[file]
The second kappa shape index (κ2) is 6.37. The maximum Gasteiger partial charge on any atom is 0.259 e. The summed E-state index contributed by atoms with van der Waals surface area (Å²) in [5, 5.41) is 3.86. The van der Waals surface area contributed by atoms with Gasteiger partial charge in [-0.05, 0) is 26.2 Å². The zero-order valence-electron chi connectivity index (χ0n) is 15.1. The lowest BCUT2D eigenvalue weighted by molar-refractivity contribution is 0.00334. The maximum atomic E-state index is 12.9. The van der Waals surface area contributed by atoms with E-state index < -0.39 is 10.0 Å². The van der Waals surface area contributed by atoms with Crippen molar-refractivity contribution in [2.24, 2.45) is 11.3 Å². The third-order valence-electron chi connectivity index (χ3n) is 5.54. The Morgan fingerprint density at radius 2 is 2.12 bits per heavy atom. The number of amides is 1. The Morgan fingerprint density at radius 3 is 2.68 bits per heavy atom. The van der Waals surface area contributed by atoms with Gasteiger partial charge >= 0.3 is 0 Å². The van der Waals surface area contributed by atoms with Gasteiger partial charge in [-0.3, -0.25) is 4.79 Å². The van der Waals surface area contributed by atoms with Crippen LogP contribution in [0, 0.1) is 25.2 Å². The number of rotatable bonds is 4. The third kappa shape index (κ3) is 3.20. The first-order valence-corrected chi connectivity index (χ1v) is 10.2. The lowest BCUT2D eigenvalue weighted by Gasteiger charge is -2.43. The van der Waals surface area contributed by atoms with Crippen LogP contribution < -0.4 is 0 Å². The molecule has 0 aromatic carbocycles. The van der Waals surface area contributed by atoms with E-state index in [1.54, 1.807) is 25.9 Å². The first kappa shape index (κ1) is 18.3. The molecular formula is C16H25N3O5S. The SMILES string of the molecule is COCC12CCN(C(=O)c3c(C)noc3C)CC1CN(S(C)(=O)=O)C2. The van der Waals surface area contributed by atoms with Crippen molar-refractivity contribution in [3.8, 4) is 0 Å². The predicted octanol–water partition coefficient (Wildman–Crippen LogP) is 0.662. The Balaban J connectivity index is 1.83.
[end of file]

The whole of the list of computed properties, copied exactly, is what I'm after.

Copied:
The second kappa shape index (κ2) is 6.37. The maximum Gasteiger partial charge on any atom is 0.259 e. The summed E-state index contributed by atoms with van der Waals surface area (Å²) in [5, 5.41) is 3.86. The van der Waals surface area contributed by atoms with Gasteiger partial charge in [-0.05, 0) is 26.2 Å². The zero-order valence-electron chi connectivity index (χ0n) is 15.1. The lowest BCUT2D eigenvalue weighted by molar-refractivity contribution is 0.00334. The maximum atomic E-state index is 12.9. The van der Waals surface area contributed by atoms with E-state index < -0.39 is 10.0 Å². The van der Waals surface area contributed by atoms with Crippen molar-refractivity contribution in [2.24, 2.45) is 11.3 Å². The third-order valence-electron chi connectivity index (χ3n) is 5.54. The Morgan fingerprint density at radius 2 is 2.12 bits per heavy atom. The number of amides is 1. The Morgan fingerprint density at radius 3 is 2.68 bits per heavy atom. The van der Waals surface area contributed by atoms with Gasteiger partial charge >= 0.3 is 0 Å². The van der Waals surface area contributed by atoms with Gasteiger partial charge in [-0.3, -0.25) is 4.79 Å². The van der Waals surface area contributed by atoms with Crippen LogP contribution in [0, 0.1) is 25.2 Å². The number of rotatable bonds is 4. The third kappa shape index (κ3) is 3.20. The first-order valence-corrected chi connectivity index (χ1v) is 10.2. The lowest BCUT2D eigenvalue weighted by Gasteiger charge is -2.43. The van der Waals surface area contributed by atoms with Crippen LogP contribution < -0.4 is 0 Å². The molecule has 0 aromatic carbocycles. The van der Waals surface area contributed by atoms with E-state index in [1.54, 1.807) is 25.9 Å². The first kappa shape index (κ1) is 18.3. The molecular formula is C16H25N3O5S. The SMILES string of the molecule is COCC12CCN(C(=O)c3c(C)noc3C)CC1CN(S(C)(=O)=O)C2. The van der Waals surface area contributed by atoms with Crippen molar-refractivity contribution in [3.8, 4) is 0 Å². The predicted octanol–water partition coefficient (Wildman–Crippen LogP) is 0.662. The Balaban J connectivity index is 1.83.